Science Formal is arguably the longest-standing tradition of Queen’s Applied Science. It has become one of the most highly anticipated events at Queen’s and offers invaluable project management, construction, and teamwork experience to the fourth-year engineering students for which the event is planned.
The history of the Science Formal isn’t exact, but it is generally accepted that it dates back to the early 1900s where it began as a simple dance. It was the class of 1923 that first included more ambitious visions such as large structures and waterfalls, and more elaborate themes started in 1927 with the Japanese Gardens. By the 1940’s, the development of major themes for the event was firmly established and the Science Formal was – and still is – a highly anticipated event. Over the past decades, trends have developed where each graduating year attempts to out-do the previous year with more a more elaborate theme, bigger main structures, and more detailed plans.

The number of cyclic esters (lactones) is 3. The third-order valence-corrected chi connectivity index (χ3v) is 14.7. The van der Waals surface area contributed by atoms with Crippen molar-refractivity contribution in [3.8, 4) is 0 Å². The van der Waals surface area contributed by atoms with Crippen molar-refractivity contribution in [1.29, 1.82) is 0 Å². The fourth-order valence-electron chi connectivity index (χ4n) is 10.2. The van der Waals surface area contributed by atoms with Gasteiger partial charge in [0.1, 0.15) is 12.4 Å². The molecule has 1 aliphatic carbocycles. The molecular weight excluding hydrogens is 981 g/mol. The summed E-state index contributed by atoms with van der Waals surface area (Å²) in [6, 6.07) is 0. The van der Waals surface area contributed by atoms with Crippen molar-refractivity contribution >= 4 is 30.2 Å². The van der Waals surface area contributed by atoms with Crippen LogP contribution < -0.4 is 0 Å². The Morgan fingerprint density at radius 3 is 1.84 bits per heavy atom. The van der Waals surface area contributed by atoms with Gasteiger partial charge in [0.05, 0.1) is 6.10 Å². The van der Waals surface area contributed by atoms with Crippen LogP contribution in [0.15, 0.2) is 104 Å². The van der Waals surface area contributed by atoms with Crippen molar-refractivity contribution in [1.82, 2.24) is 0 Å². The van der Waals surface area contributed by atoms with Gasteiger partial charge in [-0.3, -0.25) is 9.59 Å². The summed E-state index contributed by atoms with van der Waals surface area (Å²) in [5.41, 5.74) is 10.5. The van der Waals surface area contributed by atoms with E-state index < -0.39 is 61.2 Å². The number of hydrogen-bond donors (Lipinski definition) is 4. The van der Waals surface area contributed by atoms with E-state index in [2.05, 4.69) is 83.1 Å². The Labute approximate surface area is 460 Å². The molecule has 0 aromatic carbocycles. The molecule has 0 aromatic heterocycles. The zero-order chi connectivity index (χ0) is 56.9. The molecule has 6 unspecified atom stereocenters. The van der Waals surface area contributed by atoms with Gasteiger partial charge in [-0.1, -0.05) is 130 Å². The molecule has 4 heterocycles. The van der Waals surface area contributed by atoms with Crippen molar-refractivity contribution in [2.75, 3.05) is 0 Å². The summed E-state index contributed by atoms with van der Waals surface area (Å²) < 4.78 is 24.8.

Fundamentally, the Science Formal is planned and executed each year as follows: the graduating students choose a theme for the event and Grant Hall and select parts of Kingston Hall are decorated according to this theme. The signature piece of the Formal is a huge structure in the centre of Grant Hall that varies year to year, depending on the theme. Recent Formals have celebrated such themes as Sci’07’s Scientia Septem Semper Parvulus (Peter Pan), Sci’08’s Broadway with its own Times Square, Sci’09’s Corruptiornamentumnovern (James Bond) with an airplane and two watch towers filling Grant Hall, Sci’10’s Exordiumeximius, with a large Babylonian pyramid surrounded by the Hanging Gardens, Sci’ 11’s Solemnitasplagiariusterra (Planet Earth) with rooms incorporating the variety of nature offered by the earth, and Sci ‘12s Grandaeurbesorbis (Great Cities of the World).
The Science Formal provides the graduating students with unparalleled undergraduate experience in design, construction, creative thinking, problem solving, leadership, management, and teamwork. It truly is an incredible event, marking the culmination of 4 years of engineering at Queen’s.